Sacred Water: Standing Rock is the first in an 8-part documentary series that showcases Indigenous activists across the Americas rising up to protect their ancestral homelands and the environment. There will be a public screening of the documentary on Monday, April 23 on the UPEI campus (7:00 pm) in honour of Earth Day 2018.
The film will be introduced by Eliza Starchild Knockwood, who has recently released her own film about water protectors – TheWater Protectors Journey – Along the Sipekne’katik River. (Since the fall of 2016 Mi’kmaq Water Protectors, supported by non-Indigenous allies, set up a treaty truck house along the banks of the Sipekne’katik River near the Alton Gas brine-dumping site.)
More about Sacred Water, Standing Rock:
The people of the Standing Rock Sioux Reservation of North and South Dakota are fighting to stop the Dakota Access Pipeline from being built on their ancestral homeland. The pipeline would snake its way across four states, bisecting sacred Indigenous sites and burial grounds along the route.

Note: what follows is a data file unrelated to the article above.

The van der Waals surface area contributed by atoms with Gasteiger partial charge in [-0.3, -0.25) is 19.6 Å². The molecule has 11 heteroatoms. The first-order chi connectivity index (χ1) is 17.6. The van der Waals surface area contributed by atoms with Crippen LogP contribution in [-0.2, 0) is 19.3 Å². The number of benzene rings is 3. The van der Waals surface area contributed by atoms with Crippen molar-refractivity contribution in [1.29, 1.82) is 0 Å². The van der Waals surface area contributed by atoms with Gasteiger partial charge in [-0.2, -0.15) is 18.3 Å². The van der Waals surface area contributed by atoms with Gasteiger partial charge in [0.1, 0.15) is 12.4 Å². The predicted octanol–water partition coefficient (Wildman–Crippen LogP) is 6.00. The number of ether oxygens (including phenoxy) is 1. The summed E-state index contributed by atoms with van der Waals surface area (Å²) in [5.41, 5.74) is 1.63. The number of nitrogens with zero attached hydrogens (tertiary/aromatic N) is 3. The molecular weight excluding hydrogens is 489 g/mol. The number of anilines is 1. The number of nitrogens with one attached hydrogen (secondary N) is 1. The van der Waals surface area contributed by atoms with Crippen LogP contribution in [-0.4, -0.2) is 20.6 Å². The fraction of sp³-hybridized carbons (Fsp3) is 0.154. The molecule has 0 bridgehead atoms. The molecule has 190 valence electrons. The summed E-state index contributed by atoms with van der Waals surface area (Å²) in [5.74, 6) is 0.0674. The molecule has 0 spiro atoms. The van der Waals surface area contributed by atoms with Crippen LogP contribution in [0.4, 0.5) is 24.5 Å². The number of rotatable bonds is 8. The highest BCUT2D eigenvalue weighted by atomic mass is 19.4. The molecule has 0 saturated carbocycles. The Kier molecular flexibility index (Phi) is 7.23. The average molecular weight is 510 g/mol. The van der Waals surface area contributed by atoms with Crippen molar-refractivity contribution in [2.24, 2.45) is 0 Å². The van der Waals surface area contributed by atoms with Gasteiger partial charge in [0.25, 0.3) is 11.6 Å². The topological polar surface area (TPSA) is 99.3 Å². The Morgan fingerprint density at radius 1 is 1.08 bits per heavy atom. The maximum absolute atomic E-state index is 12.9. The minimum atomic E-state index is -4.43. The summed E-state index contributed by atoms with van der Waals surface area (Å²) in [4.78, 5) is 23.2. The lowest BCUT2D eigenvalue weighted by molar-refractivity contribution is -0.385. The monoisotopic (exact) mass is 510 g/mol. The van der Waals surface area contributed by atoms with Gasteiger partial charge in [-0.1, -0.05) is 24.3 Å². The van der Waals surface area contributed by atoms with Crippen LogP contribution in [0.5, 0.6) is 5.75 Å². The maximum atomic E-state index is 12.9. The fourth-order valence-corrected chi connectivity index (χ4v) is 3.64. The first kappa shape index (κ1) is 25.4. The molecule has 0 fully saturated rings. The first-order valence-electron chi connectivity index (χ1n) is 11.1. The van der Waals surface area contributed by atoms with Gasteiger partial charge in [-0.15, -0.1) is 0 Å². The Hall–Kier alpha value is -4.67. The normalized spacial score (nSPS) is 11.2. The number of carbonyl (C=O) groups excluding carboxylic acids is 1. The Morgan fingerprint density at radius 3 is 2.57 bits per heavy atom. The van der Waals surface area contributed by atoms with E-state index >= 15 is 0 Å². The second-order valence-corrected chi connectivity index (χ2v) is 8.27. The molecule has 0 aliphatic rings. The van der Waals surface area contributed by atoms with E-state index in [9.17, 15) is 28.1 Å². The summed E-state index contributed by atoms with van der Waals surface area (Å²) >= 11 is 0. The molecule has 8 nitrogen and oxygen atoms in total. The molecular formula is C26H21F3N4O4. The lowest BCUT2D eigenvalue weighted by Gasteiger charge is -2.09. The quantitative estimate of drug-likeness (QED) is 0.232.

The 45-minute film was shot towards the beginning of the Standing Rock protests in 2016, and ends just as new protestors and allies join them, responding to desperate social media calls for support. It is a moving examination of a protest movement on the brink of gaining international attention.
Monday, April 23 at 7:00 pm
Duffy Amphitheatre, UPEI Campus
Admission by Donation
Hosted by: the UPEI Aboriginal Student Association, Sierra Club PEI, Cinema Politica Charlottetown and the UPEI Environmental Society